In an open letter published Aug 14, 2017, more than a dozen BC doctors and public health groups are calling on Premier John Horgan to immediately cover the costs of a drug that has been shown to effectively prevent the transmission of HIV.
Studies show the drug, referred to as a pre-exposure prophylaxis (PrEP), works as well as condoms for preventing HIV infection, but it can cost nearly a thousand dollars a month and is only inconsistently covered by private health insurance plans.
Before the BC election in May, Horgan endorsed the idea of covering PrEP.
In a Facebook live interview with Xtra on Jan 24, 2017, Horgan called the Liberal government’s refusal to cover PrEP “a mystery,” and said that if the province gave “people the medical devices that they need to protect themselves. . . you’re going to reduce costs over time.” He also said he could not see why British Columbia should not follow the example of Quebec, which subsidizes PrEP through its provincial drug plan.
In an interview with Xtra on Jan 24, 2017, Horgan said it was a “mystery” why PrEP was not already covered in BC (watch his full answer at 17:16). Credit: Angelina Cantada/Xtra
The letter, signed by doctors at Vancouver’s Spectrum Health Clinic, as well as advocates at the Health Initiative for Men, the Community Based Research Centre and other groups, points out that new HIV diagnoses among men who have sex with men have not dropped for years, even as HIV infections decline in other populations. And among young gay and bisexual men, ages 20 to 24, infection rates nearly doubled between 2012 and 2014.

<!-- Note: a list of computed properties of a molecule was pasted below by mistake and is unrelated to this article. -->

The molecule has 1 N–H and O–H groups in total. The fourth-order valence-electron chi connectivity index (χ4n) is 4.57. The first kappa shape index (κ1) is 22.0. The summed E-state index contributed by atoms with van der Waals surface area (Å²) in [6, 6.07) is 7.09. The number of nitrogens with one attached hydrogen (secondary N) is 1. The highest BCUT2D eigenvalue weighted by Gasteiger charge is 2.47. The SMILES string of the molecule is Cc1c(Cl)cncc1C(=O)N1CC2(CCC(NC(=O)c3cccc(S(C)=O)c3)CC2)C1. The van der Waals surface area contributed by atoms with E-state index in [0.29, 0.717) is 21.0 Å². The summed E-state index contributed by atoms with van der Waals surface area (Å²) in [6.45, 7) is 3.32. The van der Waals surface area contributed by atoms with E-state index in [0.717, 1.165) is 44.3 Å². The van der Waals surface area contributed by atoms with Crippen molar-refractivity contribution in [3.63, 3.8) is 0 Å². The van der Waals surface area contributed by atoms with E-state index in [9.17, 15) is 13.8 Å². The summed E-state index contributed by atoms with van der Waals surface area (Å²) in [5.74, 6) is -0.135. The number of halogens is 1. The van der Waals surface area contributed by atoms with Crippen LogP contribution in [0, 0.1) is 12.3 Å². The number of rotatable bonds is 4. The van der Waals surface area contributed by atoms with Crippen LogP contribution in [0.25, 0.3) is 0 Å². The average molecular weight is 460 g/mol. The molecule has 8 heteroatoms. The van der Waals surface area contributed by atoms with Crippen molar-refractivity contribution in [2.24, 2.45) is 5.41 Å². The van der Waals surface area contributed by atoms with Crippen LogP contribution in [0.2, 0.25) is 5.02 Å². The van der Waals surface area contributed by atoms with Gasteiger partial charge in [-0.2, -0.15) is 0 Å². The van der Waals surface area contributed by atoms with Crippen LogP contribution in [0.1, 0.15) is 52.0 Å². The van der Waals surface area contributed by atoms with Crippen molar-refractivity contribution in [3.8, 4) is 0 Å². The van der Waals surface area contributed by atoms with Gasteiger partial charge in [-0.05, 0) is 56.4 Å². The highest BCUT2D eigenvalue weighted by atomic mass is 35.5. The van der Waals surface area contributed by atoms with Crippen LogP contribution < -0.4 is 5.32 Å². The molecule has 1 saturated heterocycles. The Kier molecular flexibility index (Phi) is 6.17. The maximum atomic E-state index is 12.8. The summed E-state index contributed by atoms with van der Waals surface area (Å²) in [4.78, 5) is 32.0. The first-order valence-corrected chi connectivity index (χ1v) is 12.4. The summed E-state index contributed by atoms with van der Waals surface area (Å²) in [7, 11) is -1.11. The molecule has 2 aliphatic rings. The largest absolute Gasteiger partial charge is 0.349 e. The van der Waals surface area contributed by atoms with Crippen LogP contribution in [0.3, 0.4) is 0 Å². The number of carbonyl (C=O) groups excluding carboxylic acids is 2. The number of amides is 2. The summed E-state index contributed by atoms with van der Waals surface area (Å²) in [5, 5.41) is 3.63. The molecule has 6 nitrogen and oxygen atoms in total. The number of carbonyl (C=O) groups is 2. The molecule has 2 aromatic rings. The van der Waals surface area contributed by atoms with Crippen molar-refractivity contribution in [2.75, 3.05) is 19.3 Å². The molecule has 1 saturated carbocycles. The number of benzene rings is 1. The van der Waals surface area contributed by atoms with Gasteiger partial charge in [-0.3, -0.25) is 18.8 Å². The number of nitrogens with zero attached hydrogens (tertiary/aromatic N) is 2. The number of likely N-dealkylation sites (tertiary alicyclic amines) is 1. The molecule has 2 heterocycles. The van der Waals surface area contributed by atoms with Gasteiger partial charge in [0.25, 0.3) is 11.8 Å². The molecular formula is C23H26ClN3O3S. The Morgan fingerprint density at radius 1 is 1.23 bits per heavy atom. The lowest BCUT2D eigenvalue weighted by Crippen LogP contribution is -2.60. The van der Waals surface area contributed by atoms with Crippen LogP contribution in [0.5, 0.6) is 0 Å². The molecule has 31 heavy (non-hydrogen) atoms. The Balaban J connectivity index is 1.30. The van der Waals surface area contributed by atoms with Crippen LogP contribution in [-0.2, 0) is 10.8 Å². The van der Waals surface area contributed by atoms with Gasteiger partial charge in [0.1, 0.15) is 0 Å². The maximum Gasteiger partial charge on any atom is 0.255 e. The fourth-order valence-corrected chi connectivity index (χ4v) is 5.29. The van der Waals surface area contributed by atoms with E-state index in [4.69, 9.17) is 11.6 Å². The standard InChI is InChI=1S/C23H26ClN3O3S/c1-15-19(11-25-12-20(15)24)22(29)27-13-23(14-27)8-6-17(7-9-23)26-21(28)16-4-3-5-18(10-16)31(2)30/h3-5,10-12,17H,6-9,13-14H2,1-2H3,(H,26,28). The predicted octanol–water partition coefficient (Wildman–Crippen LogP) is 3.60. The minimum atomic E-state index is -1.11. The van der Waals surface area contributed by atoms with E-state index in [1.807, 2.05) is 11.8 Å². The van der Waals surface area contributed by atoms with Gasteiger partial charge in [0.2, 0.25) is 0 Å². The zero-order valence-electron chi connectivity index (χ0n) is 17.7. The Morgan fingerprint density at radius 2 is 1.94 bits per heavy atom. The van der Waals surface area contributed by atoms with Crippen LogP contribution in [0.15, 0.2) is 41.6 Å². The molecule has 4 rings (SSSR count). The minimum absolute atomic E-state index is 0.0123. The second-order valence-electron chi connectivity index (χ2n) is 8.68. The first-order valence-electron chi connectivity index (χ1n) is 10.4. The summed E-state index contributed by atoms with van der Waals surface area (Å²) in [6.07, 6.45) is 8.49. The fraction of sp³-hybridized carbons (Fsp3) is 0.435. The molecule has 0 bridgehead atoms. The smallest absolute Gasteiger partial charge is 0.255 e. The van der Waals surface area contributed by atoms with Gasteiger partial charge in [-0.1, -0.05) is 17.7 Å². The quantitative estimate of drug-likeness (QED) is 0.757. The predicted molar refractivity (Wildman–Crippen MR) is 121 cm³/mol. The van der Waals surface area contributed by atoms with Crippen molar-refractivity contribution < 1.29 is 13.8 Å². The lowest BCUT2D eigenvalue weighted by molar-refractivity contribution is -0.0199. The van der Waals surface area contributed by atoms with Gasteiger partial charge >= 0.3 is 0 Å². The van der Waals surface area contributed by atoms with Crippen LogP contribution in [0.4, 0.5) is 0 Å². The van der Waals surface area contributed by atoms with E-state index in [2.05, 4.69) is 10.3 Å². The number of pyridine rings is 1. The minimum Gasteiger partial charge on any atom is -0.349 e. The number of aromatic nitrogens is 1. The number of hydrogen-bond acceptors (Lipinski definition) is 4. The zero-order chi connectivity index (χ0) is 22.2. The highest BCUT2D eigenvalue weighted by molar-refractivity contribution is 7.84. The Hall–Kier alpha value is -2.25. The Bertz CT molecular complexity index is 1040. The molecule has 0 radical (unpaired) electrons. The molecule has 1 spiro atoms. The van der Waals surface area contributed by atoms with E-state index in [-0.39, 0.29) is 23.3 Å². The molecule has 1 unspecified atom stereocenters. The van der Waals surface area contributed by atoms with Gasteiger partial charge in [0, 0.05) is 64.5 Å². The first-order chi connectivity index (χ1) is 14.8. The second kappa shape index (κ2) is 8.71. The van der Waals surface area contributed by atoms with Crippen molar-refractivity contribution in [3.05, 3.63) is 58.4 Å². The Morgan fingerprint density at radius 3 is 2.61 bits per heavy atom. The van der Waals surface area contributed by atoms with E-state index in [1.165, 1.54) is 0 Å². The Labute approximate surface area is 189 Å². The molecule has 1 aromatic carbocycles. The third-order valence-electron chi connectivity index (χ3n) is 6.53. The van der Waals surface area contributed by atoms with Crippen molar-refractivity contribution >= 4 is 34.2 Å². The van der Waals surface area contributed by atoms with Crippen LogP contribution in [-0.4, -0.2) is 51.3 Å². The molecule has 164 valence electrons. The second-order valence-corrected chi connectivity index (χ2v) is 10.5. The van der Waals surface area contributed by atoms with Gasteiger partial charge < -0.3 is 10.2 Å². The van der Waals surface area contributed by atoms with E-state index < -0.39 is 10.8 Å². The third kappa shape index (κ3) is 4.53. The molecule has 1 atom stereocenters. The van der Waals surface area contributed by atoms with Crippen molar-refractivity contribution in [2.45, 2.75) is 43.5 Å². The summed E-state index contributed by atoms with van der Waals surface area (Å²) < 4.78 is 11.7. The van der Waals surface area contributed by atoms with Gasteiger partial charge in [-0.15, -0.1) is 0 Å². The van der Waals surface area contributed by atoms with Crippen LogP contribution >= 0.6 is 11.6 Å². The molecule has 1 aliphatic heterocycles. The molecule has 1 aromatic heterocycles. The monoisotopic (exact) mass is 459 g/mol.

In all, men who have sex with men remain over-represented among new HIV cases in BC, accounting for nearly 58 percent of the all new diagnoses in 2014, according to the BC Centre for Disease Control’s most recent HIV surveillance report.
Free PrEP, the letter says, could help stem new infections in communities where it is needed most.
“When it comes to eliminating HIV, this is a no-brainer. It’s the next step,” says Jody Jollimore, director of the Community Based Research Centre in Vancouver.
“It should have been covered a long time ago,” he says. “People have been passing the buck on this from agency to agency, and really we know that if we have a provincial government that is willing to take leadership on this, we will see change immediately.”
The letter also argues that free PrEP would be cost effective, saving the province millions in long-term health care costs. Researchers in 2011 estimated that each new HIV diagnosis in Canada costs $250,000 in health care alone — the equivalent of nearly 30 years on PrEP at full price. That’s before counting over half a million dollars in lost economic productivity, and nearly half a million dollars in lost quality of life.
Exactly the same drugs as those used for PrEP, tenofovir and emtricitabine, are used to treat HIV, and are already covered for free through BC’s HIV drug treatment program — but only for patients who have already contracted the virus. That’s a bitter irony for some men who can’t afford to access PrEP, but could get it for free only after they were already infected.
Some people have taken the quasi-legal route of ordering cheap generic PrEP from overseas and importing it to Canada from post office boxes in the United States. Joss de Wet, a doctor at Vancouver’s Spectrum Health Clinic and a signatory to the letter, says the majority of his patients have to import their PrEP to afford it. That’s not an option, he says, for the most vulnerable patients who need PrEP the most — those without passports, credit cards or transportation to cross the border.
“The sooner we get this, the better for our communities, the better for our province, the better for the tax man,” de Wet says. “In fact, I think it is embarrassing that the province of British Columbia, which has been a leader in HIV care, is not a leader in HIV prevention.”
A stroke of the pen from the provincial government, de Wet believes, could prevent dozens of new HIV infections this year and save millions down the road.
“We don’t need more studies,” he says. “We need action. We need to get the drug to the people, and we will stop infections.”
Generic PrEP was also recently approved for sale in Canada, but has so far only cut costs by a few hundred dollars a month. Prices are expected to drop further as more generics enter the market, likely easing the cost of a provincial PrEP program over time. A provincial program would also likely lower prices further by bargaining for the drug in bulk.